"Perhaps the most important issue is that we set aside politics. Elsewhere people head straight for politics, which stems from the naïve urge to convince the other side to change, and pretty soon leads to fights that go nowhere. Potentially that could have happened quite often at our meetings, because we bring people from all over the political spectrum. Instead they discuss issues that are linked to every person's existential experiences."
Yehuda Stolov brings together Christian, Jewish and Muslim Israelis and Palestinians for dialogue sessions and weekend seminars about each other's religions. His work facilitates interaction between communities and encourages individuals to confront their own prejudices and fears of the other side. He deems what he calls the "human infrastructure" as the core of any successful peace process. Before founding the Interfaith Encounter Association, Yehuda Stolov participated in other interfaith dialogue organizations in Israel.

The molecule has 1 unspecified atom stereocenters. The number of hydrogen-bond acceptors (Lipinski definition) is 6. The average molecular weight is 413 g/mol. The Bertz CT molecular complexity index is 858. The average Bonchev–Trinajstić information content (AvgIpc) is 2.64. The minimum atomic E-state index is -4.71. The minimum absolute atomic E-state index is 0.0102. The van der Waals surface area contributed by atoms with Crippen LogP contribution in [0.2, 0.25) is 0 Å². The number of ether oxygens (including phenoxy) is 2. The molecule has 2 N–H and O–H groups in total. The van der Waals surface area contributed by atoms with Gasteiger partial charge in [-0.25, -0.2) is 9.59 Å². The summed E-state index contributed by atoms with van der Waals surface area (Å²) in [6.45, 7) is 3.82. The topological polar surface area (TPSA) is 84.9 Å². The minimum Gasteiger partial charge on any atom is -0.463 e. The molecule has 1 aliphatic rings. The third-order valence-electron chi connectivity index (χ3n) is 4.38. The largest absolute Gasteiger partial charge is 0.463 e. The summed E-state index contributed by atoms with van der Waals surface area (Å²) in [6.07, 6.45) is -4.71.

"A constitutive event can create a change here overnight, but what we need is comprehensive, profound and radical change. This is why reconciliation is neither simple nor easy. It is something to work and invest in and we cannot rest on laurels."
After his son was killed as a soldier, Yitzhak Frankenthal, a former businessman, pored through decades of old newspapers to find names of Israeli parents whose children had been killed in the Israeli-Palestinian conflict. Yitzhak brought bereaved Israeli families to Gaza to meet with bereaved Palestinian families. After this initial meeting, he established the Parents Circle - Families Forum, which grew into an organization of over 500 Israeli and Palestinian bereaved families calling for reconciliation and peace, rather than revenge.